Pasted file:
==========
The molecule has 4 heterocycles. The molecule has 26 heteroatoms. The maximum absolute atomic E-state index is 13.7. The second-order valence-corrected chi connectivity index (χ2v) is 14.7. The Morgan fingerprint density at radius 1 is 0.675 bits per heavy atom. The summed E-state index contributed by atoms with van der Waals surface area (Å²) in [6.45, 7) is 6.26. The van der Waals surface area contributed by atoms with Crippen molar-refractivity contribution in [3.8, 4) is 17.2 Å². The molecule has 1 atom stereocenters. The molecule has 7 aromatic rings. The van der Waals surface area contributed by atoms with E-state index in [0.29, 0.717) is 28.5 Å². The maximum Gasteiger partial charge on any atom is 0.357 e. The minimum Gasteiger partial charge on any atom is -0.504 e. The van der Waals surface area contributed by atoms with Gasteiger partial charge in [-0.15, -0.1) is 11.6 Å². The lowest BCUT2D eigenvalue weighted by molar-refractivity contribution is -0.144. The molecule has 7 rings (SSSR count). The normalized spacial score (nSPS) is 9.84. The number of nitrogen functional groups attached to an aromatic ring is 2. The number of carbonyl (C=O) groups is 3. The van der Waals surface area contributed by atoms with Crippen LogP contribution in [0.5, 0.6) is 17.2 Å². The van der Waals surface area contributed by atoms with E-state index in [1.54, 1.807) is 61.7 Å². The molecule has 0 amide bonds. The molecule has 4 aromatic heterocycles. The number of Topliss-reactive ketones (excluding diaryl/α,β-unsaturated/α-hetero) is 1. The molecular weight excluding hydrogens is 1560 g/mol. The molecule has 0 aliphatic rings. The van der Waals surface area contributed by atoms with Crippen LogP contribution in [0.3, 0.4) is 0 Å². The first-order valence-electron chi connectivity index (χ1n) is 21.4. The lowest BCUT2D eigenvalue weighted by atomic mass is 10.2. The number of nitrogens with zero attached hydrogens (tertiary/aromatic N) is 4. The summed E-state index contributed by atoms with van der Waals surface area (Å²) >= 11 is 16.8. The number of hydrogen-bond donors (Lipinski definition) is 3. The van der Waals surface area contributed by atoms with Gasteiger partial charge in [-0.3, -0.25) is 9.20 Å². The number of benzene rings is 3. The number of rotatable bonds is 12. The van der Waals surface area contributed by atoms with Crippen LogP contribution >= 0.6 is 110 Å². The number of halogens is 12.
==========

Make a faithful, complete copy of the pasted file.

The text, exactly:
The molecule has 4 heterocycles. The molecule has 26 heteroatoms. The maximum absolute atomic E-state index is 13.7. The second-order valence-corrected chi connectivity index (χ2v) is 14.7. The Morgan fingerprint density at radius 1 is 0.675 bits per heavy atom. The summed E-state index contributed by atoms with van der Waals surface area (Å²) in [6.45, 7) is 6.26. The van der Waals surface area contributed by atoms with Crippen molar-refractivity contribution in [3.8, 4) is 17.2 Å². The molecule has 1 atom stereocenters. The molecule has 7 aromatic rings. The van der Waals surface area contributed by atoms with E-state index in [0.29, 0.717) is 28.5 Å². The maximum Gasteiger partial charge on any atom is 0.357 e. The minimum Gasteiger partial charge on any atom is -0.504 e. The van der Waals surface area contributed by atoms with Gasteiger partial charge in [-0.15, -0.1) is 11.6 Å². The lowest BCUT2D eigenvalue weighted by molar-refractivity contribution is -0.144. The molecule has 7 rings (SSSR count). The normalized spacial score (nSPS) is 9.84. The number of nitrogen functional groups attached to an aromatic ring is 2. The number of carbonyl (C=O) groups is 3. The van der Waals surface area contributed by atoms with Crippen LogP contribution in [0.5, 0.6) is 17.2 Å². The van der Waals surface area contributed by atoms with E-state index in [1.54, 1.807) is 61.7 Å². The molecule has 0 amide bonds. The molecule has 4 aromatic heterocycles. The number of Topliss-reactive ketones (excluding diaryl/α,β-unsaturated/α-hetero) is 1. The molecular weight excluding hydrogens is 1560 g/mol. The molecule has 0 aliphatic rings. The van der Waals surface area contributed by atoms with Crippen LogP contribution in [0.3, 0.4) is 0 Å². The first-order valence-electron chi connectivity index (χ1n) is 21.4. The lowest BCUT2D eigenvalue weighted by atomic mass is 10.2. The number of nitrogens with zero attached hydrogens (tertiary/aromatic N) is 4. The summed E-state index contributed by atoms with van der Waals surface area (Å²) >= 11 is 16.8. The number of hydrogen-bond donors (Lipinski definition) is 3. The van der Waals surface area contributed by atoms with Gasteiger partial charge in [-0.3, -0.25) is 9.20 Å². The number of benzene rings is 3. The number of rotatable bonds is 12. The van der Waals surface area contributed by atoms with Crippen LogP contribution >= 0.6 is 110 Å². The number of halogens is 12.